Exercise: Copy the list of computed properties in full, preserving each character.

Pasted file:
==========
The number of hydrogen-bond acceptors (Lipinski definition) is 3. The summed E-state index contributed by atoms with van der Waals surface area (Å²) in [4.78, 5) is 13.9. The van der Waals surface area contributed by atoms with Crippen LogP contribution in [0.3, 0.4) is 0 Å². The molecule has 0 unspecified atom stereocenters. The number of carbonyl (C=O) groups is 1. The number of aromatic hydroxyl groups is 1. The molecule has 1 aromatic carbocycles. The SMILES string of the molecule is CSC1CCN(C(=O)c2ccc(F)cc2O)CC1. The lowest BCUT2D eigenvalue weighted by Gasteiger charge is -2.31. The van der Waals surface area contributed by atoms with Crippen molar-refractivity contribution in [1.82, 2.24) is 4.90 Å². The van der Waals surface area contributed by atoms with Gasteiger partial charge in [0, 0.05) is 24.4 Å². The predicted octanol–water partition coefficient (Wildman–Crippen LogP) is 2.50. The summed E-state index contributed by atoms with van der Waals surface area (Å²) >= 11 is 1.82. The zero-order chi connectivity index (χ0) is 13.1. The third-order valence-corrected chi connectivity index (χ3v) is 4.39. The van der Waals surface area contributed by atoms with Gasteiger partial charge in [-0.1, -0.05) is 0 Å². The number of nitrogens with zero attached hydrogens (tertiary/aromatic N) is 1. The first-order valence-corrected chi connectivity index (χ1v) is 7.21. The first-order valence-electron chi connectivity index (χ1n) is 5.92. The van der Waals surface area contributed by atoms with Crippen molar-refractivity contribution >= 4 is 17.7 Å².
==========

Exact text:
The number of hydrogen-bond acceptors (Lipinski definition) is 3. The summed E-state index contributed by atoms with van der Waals surface area (Å²) in [4.78, 5) is 13.9. The van der Waals surface area contributed by atoms with Crippen LogP contribution in [0.3, 0.4) is 0 Å². The molecule has 0 unspecified atom stereocenters. The number of carbonyl (C=O) groups is 1. The number of aromatic hydroxyl groups is 1. The molecule has 1 aromatic carbocycles. The SMILES string of the molecule is CSC1CCN(C(=O)c2ccc(F)cc2O)CC1. The lowest BCUT2D eigenvalue weighted by Gasteiger charge is -2.31. The van der Waals surface area contributed by atoms with Crippen molar-refractivity contribution in [1.82, 2.24) is 4.90 Å². The van der Waals surface area contributed by atoms with Gasteiger partial charge in [0, 0.05) is 24.4 Å². The predicted octanol–water partition coefficient (Wildman–Crippen LogP) is 2.50. The summed E-state index contributed by atoms with van der Waals surface area (Å²) >= 11 is 1.82. The zero-order chi connectivity index (χ0) is 13.1. The third-order valence-corrected chi connectivity index (χ3v) is 4.39. The van der Waals surface area contributed by atoms with Gasteiger partial charge in [-0.1, -0.05) is 0 Å². The number of nitrogens with zero attached hydrogens (tertiary/aromatic N) is 1. The first-order valence-corrected chi connectivity index (χ1v) is 7.21. The first-order valence-electron chi connectivity index (χ1n) is 5.92. The van der Waals surface area contributed by atoms with Crippen molar-refractivity contribution >= 4 is 17.7 Å².